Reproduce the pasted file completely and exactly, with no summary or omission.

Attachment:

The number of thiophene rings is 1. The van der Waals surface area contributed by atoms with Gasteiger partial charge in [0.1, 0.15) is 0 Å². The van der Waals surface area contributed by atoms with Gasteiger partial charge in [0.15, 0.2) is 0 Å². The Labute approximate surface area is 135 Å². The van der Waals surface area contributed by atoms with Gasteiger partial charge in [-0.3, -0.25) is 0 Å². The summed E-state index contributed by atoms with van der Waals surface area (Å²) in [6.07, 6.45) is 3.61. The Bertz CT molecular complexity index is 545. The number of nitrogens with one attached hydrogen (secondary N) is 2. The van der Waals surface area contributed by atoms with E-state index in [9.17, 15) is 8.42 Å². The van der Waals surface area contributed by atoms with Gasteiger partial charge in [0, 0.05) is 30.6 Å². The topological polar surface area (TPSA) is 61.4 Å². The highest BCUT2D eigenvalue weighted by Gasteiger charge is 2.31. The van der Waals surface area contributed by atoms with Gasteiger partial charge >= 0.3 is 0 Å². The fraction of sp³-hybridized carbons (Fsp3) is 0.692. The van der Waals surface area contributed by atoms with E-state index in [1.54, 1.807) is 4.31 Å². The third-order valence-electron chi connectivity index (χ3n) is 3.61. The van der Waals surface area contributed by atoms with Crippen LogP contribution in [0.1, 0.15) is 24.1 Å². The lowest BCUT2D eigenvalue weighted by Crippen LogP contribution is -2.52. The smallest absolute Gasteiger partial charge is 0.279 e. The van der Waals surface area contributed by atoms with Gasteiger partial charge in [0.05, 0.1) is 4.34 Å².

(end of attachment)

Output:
The number of thiophene rings is 1. The van der Waals surface area contributed by atoms with Gasteiger partial charge in [0.1, 0.15) is 0 Å². The van der Waals surface area contributed by atoms with Gasteiger partial charge in [0.15, 0.2) is 0 Å². The Labute approximate surface area is 135 Å². The van der Waals surface area contributed by atoms with Gasteiger partial charge in [-0.3, -0.25) is 0 Å². The summed E-state index contributed by atoms with van der Waals surface area (Å²) in [6.07, 6.45) is 3.61. The Bertz CT molecular complexity index is 545. The number of nitrogens with one attached hydrogen (secondary N) is 2. The van der Waals surface area contributed by atoms with E-state index in [9.17, 15) is 8.42 Å². The van der Waals surface area contributed by atoms with Gasteiger partial charge in [0, 0.05) is 30.6 Å². The topological polar surface area (TPSA) is 61.4 Å². The highest BCUT2D eigenvalue weighted by Gasteiger charge is 2.31. The van der Waals surface area contributed by atoms with Gasteiger partial charge >= 0.3 is 0 Å². The fraction of sp³-hybridized carbons (Fsp3) is 0.692. The van der Waals surface area contributed by atoms with E-state index in [1.54, 1.807) is 4.31 Å². The third-order valence-electron chi connectivity index (χ3n) is 3.61. The van der Waals surface area contributed by atoms with Crippen LogP contribution in [0.1, 0.15) is 24.1 Å². The lowest BCUT2D eigenvalue weighted by Crippen LogP contribution is -2.52. The smallest absolute Gasteiger partial charge is 0.279 e. The van der Waals surface area contributed by atoms with Gasteiger partial charge in [0.05, 0.1) is 4.34 Å².